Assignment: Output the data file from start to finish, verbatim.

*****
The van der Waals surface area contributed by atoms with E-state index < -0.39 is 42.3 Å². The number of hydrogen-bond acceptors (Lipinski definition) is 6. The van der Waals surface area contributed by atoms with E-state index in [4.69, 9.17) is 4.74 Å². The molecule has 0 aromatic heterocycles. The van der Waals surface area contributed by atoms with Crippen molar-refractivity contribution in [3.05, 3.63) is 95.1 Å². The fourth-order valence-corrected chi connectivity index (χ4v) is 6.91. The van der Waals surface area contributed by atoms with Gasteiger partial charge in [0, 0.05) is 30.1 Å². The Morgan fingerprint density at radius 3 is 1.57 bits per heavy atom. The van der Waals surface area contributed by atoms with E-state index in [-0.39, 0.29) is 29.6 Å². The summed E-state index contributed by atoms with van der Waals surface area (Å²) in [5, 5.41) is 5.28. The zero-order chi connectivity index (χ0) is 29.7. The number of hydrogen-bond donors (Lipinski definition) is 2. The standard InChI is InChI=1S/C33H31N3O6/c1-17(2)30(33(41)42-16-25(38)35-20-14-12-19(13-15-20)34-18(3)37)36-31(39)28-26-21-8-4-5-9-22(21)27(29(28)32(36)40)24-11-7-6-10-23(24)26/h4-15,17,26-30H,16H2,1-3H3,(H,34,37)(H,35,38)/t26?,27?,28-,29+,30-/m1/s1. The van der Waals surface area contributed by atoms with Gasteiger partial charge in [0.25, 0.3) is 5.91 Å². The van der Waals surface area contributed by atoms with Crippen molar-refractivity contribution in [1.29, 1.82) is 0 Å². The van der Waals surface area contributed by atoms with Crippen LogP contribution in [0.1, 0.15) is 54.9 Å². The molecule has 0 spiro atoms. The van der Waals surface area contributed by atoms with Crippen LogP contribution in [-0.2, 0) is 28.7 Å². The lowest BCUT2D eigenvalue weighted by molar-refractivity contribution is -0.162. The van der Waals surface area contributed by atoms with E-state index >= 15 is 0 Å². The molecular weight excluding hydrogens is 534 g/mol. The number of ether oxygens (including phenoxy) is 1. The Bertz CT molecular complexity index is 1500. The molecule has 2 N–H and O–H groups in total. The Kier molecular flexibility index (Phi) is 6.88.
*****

The van der Waals surface area contributed by atoms with E-state index < -0.39 is 42.3 Å². The number of hydrogen-bond acceptors (Lipinski definition) is 6. The van der Waals surface area contributed by atoms with E-state index in [4.69, 9.17) is 4.74 Å². The molecule has 0 aromatic heterocycles. The van der Waals surface area contributed by atoms with Crippen molar-refractivity contribution in [3.05, 3.63) is 95.1 Å². The fourth-order valence-corrected chi connectivity index (χ4v) is 6.91. The van der Waals surface area contributed by atoms with Gasteiger partial charge in [0, 0.05) is 30.1 Å². The Morgan fingerprint density at radius 3 is 1.57 bits per heavy atom. The van der Waals surface area contributed by atoms with E-state index in [-0.39, 0.29) is 29.6 Å². The summed E-state index contributed by atoms with van der Waals surface area (Å²) in [5, 5.41) is 5.28. The zero-order chi connectivity index (χ0) is 29.7. The number of hydrogen-bond donors (Lipinski definition) is 2. The standard InChI is InChI=1S/C33H31N3O6/c1-17(2)30(33(41)42-16-25(38)35-20-14-12-19(13-15-20)34-18(3)37)36-31(39)28-26-21-8-4-5-9-22(21)27(29(28)32(36)40)24-11-7-6-10-23(24)26/h4-15,17,26-30H,16H2,1-3H3,(H,34,37)(H,35,38)/t26?,27?,28-,29+,30-/m1/s1. The van der Waals surface area contributed by atoms with Gasteiger partial charge in [0.25, 0.3) is 5.91 Å². The van der Waals surface area contributed by atoms with Crippen molar-refractivity contribution in [1.29, 1.82) is 0 Å². The van der Waals surface area contributed by atoms with Crippen LogP contribution in [0.1, 0.15) is 54.9 Å². The molecule has 0 spiro atoms. The van der Waals surface area contributed by atoms with Crippen LogP contribution in [-0.2, 0) is 28.7 Å². The lowest BCUT2D eigenvalue weighted by molar-refractivity contribution is -0.162. The van der Waals surface area contributed by atoms with E-state index >= 15 is 0 Å². The molecular weight excluding hydrogens is 534 g/mol. The number of ether oxygens (including phenoxy) is 1. The Bertz CT molecular complexity index is 1500. The molecule has 2 N–H and O–H groups in total. The Kier molecular flexibility index (Phi) is 6.88.